Since 1975, DeKalb County has used federal funding for various neighborhood projects such as constructing swimming pools, paving streets, home renovation and constructing senior housing, and community and recreation centers.
These are great uses of the funding from the U.S. Department of Housing and Urban Development (HUD) to develop viable urban communities, said Chris Morris, DeKalb’s human and community development director.
But the county needs to do something differently, she told community leaders April 19.
“Why aren’t these neighborhoods revitalized?” Morris asked. “Why don’t we have stronger neighborhoods everywhere in DeKalb County?
“When you drive through our neighborhoods, do you see strong, sustainable neighborhoods consistently all over DeKalb County?” Morris asked. “I am hoping everyone realizes we need to do something a little differently in order to have a greater impact with our neighborhoods.”
Morris introduced the DeKalb Sustainable Neighborhoods Initiative (DSNI), a pilot program that will foster a collaborative, community-based approach to improving the quality of life in DeKalb neighborhoods.
Morris said the initiative, once approved by the Board of Commissioners, will be part of the five-year plan, the county submits to HUD.
The county’s department of human and community development and its partner, the Emory University Office of University-Community Partnerships, has identified seven candidate areas for the pilot program: Clarkston, Columbia, Cross Keys, Lithonia, McNair, Stone Mountain and Towers.
These areas, based on county school district clusters, were identified because of their eligibility to use resources available through the county’s HUD-funded programs, Morris said.
These communities will be narrowed down to two areas that will participate in the pilot program. The finalists will be selected based on their ability to leverage their community assets and collaborate with businesses, agencies and organizations that share an interest in the community to develop a comprehensive approach for improving their neighborhoods.
To vie for a spot in the pilot program, candidate communities must prepare a letter of intent.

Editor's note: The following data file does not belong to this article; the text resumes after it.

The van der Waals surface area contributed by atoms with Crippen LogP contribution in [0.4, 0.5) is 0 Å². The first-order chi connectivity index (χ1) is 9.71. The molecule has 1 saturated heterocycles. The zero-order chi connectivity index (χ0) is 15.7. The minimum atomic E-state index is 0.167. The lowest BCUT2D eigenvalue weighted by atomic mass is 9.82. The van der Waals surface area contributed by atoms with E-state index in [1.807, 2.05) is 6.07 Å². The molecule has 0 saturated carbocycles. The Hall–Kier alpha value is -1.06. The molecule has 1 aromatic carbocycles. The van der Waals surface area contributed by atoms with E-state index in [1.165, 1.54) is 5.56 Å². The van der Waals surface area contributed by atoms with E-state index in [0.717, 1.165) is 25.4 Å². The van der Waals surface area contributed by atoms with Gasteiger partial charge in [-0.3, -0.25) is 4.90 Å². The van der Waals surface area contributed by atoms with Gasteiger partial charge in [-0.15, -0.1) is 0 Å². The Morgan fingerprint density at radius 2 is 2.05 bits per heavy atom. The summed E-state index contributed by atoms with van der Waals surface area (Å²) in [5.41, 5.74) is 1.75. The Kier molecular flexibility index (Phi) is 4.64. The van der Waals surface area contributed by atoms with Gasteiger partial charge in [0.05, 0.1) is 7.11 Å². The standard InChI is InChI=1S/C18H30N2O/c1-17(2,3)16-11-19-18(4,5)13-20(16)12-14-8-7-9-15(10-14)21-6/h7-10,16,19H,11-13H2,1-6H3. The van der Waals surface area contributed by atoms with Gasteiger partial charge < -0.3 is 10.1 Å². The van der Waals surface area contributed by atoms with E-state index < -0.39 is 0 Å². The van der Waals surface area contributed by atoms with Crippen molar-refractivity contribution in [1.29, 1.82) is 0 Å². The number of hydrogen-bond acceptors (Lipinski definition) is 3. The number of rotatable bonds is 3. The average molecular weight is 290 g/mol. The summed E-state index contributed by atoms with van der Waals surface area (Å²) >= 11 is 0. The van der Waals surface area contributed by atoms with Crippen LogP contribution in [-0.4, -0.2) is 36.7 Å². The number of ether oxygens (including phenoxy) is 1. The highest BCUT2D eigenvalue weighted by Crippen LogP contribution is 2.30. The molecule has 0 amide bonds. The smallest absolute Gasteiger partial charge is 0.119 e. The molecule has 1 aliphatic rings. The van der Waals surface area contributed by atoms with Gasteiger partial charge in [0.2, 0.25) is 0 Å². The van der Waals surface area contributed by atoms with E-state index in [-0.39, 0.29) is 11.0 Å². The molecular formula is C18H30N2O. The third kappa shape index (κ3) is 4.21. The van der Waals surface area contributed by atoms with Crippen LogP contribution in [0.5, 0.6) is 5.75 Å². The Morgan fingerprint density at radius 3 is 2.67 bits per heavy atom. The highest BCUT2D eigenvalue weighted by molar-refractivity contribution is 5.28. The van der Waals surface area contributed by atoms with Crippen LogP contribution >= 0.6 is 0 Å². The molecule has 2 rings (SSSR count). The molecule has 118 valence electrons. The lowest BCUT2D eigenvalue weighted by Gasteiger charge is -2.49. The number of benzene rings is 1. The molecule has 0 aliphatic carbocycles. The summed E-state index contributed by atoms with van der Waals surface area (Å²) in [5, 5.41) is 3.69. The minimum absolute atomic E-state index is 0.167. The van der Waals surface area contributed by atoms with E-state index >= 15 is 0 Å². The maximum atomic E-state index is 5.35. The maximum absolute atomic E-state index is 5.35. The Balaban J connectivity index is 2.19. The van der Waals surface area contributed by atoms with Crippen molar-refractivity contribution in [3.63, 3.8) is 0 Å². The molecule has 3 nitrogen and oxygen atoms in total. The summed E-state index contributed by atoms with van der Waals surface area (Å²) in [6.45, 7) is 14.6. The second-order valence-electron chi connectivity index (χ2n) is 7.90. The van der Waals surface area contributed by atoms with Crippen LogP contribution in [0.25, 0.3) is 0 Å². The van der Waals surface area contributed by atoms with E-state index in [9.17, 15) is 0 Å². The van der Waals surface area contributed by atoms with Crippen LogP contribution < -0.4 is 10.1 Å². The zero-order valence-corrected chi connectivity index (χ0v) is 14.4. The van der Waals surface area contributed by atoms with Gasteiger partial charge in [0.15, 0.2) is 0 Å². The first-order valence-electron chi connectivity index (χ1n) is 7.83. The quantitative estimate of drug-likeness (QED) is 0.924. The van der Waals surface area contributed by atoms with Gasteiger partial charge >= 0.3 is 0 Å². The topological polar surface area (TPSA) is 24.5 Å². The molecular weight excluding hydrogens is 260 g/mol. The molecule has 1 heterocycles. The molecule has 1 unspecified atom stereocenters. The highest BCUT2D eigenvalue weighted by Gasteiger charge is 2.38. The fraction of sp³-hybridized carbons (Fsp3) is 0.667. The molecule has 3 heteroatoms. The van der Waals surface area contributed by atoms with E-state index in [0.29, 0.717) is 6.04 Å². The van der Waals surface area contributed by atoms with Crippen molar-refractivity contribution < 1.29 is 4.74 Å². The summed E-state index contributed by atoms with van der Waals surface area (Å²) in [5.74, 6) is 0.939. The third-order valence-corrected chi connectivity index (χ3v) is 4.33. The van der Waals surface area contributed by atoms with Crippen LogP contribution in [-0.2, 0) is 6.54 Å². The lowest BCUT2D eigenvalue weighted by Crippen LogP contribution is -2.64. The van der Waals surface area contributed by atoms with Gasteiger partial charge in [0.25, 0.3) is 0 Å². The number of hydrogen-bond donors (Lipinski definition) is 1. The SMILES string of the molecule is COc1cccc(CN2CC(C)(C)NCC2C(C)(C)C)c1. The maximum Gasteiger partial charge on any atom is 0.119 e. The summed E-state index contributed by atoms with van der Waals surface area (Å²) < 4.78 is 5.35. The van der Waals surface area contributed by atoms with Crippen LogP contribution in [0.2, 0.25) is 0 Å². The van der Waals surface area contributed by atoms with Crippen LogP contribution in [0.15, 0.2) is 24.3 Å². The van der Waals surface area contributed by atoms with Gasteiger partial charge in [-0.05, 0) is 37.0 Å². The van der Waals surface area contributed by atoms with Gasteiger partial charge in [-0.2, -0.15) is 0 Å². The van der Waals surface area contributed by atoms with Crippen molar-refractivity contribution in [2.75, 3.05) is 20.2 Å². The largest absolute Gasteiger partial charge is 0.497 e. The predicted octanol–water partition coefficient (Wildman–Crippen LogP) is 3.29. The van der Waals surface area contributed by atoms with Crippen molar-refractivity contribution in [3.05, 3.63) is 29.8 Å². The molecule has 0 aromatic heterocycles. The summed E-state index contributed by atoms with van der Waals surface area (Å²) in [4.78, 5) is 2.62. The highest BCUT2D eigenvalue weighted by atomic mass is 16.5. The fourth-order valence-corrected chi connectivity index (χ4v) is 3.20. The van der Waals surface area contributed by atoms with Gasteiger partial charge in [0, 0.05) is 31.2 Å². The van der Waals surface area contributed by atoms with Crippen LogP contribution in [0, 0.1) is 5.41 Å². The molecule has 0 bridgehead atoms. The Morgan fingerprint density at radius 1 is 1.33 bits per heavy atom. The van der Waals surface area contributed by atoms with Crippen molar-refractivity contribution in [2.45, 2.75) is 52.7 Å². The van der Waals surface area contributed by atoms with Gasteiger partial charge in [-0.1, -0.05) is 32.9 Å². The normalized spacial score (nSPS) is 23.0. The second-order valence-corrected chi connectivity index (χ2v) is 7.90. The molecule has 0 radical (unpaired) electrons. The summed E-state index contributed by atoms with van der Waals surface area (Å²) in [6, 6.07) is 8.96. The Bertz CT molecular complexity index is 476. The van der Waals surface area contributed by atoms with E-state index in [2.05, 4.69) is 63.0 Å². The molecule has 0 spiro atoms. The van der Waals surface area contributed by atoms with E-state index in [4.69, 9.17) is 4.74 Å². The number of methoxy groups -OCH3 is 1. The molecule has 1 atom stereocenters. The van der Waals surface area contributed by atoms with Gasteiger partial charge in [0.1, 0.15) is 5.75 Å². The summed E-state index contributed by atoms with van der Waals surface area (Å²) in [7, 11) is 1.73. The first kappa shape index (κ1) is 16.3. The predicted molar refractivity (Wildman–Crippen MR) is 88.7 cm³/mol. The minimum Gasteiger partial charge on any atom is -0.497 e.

Michael Rich, director of the Emory University Office of University-Community Partnerships, said the letter is not a formal proposal, but a narrative document that describes the community’s commitment, its leadership team, top three pressing neighborhood issues and a proposed “early action” project that demonstrates the community’s ability to work together.
The letters of intent are due May 10 and the finalists will be selected later that month.
Rich said the current way that many communities address community development is with a “multiplicity of programs that are focused on a single issue.”
“We see a problem, we convene a task force and we create a program,” Rich said. “You have all this particularized fragmentation that makes it very difficult to pull the resources together to holistically address a problem.
“The new paradigm… of collective impact is recognition that, if we are holistically going to address our communities and make them stronger, we need to work together, we need to have a common vision, we need to draw on the strengths of the neighborhoods,” Rich said.
“This is not a study,” Morris said. “We want to develop plans that we can actually work with. We want to be able to leverage all the funds that we can to make a difference.
“We can always do projects and initiatives,” Morris said. “We’re trying to have a greater impact.”